It's so easy to get sucked into our cellphones. These handy and incredible objects that can connect us to the world and give us so much information in mere seconds can offer comfort, connection, fun, and a way to express ourselves. But does this stay true during your diagnosis, treatment, and afterward? Is there such a thing as too much screen time?
The unknown during diagnosis, treatment, and after can be one of the most painful parts of your journey. Finding the right kind of support and spending your time as you wish during your journey can be a battle in itself. Panic, fear, and doubt are a part of your everyday life, on top of trying to live your life as normally as you possibly can. Eliminating the negative things and people in your life during this time can be a very difficult decision to make. It can add another layer of worry and doubt to your life while trying to live and heal according to the societal norms around you. But what good are those negative people are things doing for you? Giving you extra stress, worry, hurting you, and possibly even making you angry? Why would you want someone like that in your life? The same thing applies to the cellphone that has casually become a permanent staple in your hand, back pocket, or bag.
We spend hours of our day scrolling mindlessly through our Facebook, Instagram, and Twitter accounts or on news sites, playing games, or surfing the web. We love posting about our families, the exciting things we're doing, looking up recipes, shopping on Amazon, and keeping up to date on the news. When going through treatment and afterward, social media and our connection to it can be a great form of comfort, reassurance, and an extension of learning more about what's happening in your body. There are so many inspiring Facebook pages and groups waiting to welcome you in with open arms, Instagram accounts that will keep you inspired, and brilliant websites to read and podcasts to listen to that will educate and comfort you on this journey. But what about everything else in between? How much time should you be spending on your phone, and when does it become a little too much? Is too much screen time a good thing or a band thing during your road to recovery or through treatment? This is an emerging topic that might cause a dispute or two. As you consider your path and choice of time spent on your phone, here are some things to consider and think about.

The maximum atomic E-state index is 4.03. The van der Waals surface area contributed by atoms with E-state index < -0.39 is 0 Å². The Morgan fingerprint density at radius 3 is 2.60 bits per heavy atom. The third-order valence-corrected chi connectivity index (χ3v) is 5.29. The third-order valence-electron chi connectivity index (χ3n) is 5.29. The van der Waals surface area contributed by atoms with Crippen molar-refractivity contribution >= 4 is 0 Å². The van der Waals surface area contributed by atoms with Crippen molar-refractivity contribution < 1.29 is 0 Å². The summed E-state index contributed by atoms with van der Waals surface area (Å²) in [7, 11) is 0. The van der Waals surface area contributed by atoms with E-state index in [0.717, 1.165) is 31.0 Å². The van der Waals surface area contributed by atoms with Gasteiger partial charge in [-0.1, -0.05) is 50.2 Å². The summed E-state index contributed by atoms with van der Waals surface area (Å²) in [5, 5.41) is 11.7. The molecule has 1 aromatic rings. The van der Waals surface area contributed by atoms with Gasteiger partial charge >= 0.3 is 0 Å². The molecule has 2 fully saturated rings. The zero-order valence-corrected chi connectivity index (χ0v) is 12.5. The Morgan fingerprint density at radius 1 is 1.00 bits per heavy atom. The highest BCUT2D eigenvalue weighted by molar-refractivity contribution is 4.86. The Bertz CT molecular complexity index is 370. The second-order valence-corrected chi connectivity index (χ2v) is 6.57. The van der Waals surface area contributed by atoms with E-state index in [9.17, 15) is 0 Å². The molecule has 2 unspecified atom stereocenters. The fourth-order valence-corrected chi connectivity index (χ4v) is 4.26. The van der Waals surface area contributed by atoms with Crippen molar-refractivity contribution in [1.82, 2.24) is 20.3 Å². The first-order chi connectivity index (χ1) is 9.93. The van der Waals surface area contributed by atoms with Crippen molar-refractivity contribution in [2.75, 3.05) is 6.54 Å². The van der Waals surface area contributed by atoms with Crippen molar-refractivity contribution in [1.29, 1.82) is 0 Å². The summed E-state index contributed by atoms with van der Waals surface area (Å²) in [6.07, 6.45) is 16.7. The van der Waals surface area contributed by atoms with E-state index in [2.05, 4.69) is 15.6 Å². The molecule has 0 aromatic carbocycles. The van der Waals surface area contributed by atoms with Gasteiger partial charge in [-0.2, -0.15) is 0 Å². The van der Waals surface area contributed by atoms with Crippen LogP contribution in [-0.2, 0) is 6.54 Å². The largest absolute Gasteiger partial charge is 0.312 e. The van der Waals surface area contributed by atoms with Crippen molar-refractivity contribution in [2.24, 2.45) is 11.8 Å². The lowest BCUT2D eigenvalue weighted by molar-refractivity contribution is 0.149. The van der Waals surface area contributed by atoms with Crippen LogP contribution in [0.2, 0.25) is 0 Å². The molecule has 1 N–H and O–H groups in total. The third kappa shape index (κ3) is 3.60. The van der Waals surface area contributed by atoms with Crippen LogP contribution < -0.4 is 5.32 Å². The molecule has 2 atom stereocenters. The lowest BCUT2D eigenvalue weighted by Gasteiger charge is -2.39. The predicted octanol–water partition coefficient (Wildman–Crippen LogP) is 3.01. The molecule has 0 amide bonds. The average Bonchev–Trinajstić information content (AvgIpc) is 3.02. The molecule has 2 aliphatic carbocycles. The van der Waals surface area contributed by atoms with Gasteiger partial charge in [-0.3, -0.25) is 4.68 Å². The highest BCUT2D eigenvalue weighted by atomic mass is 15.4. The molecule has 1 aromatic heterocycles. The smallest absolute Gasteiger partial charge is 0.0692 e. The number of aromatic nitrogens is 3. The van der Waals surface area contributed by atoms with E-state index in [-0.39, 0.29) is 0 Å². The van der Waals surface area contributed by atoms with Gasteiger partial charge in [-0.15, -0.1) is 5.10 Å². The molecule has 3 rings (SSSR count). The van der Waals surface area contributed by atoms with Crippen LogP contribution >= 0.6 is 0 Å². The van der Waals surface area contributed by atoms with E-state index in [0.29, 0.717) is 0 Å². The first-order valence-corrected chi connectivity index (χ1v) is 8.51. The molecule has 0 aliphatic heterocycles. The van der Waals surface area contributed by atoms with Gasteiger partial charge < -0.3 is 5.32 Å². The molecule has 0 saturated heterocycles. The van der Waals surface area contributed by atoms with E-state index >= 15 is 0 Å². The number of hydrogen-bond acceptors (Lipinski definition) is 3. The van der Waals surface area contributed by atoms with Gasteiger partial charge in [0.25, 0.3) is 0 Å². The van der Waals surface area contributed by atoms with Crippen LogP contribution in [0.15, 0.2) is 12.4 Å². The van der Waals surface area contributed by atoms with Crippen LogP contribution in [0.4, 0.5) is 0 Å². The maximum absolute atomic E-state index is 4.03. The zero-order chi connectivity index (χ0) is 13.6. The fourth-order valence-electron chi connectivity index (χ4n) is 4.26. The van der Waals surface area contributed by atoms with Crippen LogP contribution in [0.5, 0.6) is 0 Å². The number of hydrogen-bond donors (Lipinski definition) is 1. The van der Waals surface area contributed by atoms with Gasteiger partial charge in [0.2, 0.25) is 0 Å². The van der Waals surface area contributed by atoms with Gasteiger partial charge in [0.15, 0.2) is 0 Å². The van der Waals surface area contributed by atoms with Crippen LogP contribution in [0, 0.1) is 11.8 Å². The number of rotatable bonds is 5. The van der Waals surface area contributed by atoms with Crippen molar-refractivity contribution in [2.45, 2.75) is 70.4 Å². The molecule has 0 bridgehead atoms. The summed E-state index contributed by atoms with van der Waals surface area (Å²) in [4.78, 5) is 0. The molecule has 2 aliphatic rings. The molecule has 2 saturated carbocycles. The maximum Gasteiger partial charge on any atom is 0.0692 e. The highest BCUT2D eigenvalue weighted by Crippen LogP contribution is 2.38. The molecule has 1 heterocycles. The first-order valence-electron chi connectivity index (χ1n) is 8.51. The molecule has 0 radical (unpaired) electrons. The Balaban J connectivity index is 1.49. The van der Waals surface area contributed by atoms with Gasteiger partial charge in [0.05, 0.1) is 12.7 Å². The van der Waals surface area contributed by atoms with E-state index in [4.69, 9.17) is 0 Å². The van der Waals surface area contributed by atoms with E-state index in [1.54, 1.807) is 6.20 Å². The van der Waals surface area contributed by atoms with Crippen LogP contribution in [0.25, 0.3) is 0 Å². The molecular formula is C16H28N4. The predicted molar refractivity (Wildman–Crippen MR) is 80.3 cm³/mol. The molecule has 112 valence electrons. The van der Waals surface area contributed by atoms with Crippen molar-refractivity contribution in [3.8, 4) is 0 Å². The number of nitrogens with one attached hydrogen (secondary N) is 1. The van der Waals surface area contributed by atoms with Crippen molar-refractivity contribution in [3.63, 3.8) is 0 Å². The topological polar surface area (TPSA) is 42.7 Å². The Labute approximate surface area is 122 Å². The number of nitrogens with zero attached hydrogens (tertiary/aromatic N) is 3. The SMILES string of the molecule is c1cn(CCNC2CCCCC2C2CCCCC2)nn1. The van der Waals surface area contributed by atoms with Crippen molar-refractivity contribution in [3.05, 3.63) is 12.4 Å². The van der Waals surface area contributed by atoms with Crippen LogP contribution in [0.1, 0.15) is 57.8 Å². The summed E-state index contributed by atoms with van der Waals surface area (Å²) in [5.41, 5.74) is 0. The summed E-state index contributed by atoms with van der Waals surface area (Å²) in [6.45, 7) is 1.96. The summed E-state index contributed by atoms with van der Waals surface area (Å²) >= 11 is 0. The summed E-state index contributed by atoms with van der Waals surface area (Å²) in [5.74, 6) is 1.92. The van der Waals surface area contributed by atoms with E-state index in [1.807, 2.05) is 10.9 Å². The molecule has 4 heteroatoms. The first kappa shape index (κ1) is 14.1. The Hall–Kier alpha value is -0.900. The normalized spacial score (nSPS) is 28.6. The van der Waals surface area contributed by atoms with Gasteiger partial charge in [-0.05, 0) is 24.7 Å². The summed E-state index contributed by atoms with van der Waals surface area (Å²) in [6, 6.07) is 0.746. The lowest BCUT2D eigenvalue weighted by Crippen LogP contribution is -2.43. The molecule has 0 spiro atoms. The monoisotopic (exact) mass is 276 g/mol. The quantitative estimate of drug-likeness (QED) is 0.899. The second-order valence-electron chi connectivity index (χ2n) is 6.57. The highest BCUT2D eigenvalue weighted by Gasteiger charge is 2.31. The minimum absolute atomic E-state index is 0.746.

We've talked about the struggles of trying to keep up with the normalcy of your life while going through treatment. That even though you've been diagnosed with something very scary and difficult, you've started invasive treatments that can leave you exhausted and sick, society pressures you to keep on going, caring for your family and your job as if nothing has changed. You can do this all on your own, right? First of all, as we've said many times before, you have to flush the idea of "normal". There is no one way you should be dealing with your diagnosis or treatment, how you care for your family, or live your life through it all. You make those decisions to better your quality of life. But where does that pressure to look and live that perfect life come from? One of its many sources is social media.
You may be following others on social media platforms that are going through a journey similar to yours. But, some of these people make it look easy, that it's not a huge challenge, and their pictures are inspiring or beautiful while doing it. Remember, what you post online is under your control. Filters are there to make everything look exactly how you want it to. You can control every aspect of your pictures and leave the imperfection and ugly behind. The days you get bad news, feel sick, don't look or feel like yourself, the messy house, the distraught or frustrated family members, might be left out of their posts. Even if they don't show these things, it's all still there, just like you. Seeing these cultivated and perfectly inspired posts over and over again can either keep you inspired or weigh heavily on you. Thoughts of doubt, comparison, and low self-esteem can become a daily part of your experience with social media. These posts can make you question why your life and journey doesn't look as easy or as inspiring as others, and make you question why it's not like that for you.